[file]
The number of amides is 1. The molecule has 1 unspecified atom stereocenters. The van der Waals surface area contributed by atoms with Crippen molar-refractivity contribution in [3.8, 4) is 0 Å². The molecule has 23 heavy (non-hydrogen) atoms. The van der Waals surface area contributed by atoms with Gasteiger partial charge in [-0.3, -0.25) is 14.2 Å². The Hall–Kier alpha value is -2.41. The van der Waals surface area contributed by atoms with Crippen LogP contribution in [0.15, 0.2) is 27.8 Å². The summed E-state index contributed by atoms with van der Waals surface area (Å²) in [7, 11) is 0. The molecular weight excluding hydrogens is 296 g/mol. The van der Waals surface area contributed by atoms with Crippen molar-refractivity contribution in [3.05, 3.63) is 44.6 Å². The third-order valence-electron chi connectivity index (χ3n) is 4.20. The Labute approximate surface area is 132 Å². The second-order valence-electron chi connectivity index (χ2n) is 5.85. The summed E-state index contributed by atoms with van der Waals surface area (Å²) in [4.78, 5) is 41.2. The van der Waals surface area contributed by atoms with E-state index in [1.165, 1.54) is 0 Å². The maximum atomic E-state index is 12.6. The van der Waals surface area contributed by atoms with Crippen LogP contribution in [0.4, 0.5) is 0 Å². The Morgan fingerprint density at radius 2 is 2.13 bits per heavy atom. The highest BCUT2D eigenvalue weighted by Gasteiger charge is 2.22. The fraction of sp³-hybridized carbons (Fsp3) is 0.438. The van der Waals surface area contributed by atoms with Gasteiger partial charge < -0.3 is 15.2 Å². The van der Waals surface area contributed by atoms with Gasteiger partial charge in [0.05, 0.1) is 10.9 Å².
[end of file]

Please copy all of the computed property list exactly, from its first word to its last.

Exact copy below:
The number of amides is 1. The molecule has 1 unspecified atom stereocenters. The van der Waals surface area contributed by atoms with Crippen molar-refractivity contribution in [3.8, 4) is 0 Å². The molecule has 23 heavy (non-hydrogen) atoms. The van der Waals surface area contributed by atoms with Gasteiger partial charge in [-0.3, -0.25) is 14.2 Å². The Hall–Kier alpha value is -2.41. The van der Waals surface area contributed by atoms with Crippen LogP contribution in [0.15, 0.2) is 27.8 Å². The summed E-state index contributed by atoms with van der Waals surface area (Å²) in [7, 11) is 0. The molecular weight excluding hydrogens is 296 g/mol. The van der Waals surface area contributed by atoms with Crippen molar-refractivity contribution in [3.05, 3.63) is 44.6 Å². The third-order valence-electron chi connectivity index (χ3n) is 4.20. The Labute approximate surface area is 132 Å². The second-order valence-electron chi connectivity index (χ2n) is 5.85. The summed E-state index contributed by atoms with van der Waals surface area (Å²) in [4.78, 5) is 41.2. The van der Waals surface area contributed by atoms with E-state index in [1.165, 1.54) is 0 Å². The maximum atomic E-state index is 12.6. The van der Waals surface area contributed by atoms with Crippen LogP contribution in [0.4, 0.5) is 0 Å². The Morgan fingerprint density at radius 2 is 2.13 bits per heavy atom. The highest BCUT2D eigenvalue weighted by Gasteiger charge is 2.22. The fraction of sp³-hybridized carbons (Fsp3) is 0.438. The van der Waals surface area contributed by atoms with Gasteiger partial charge < -0.3 is 15.2 Å². The van der Waals surface area contributed by atoms with Gasteiger partial charge in [0.05, 0.1) is 10.9 Å².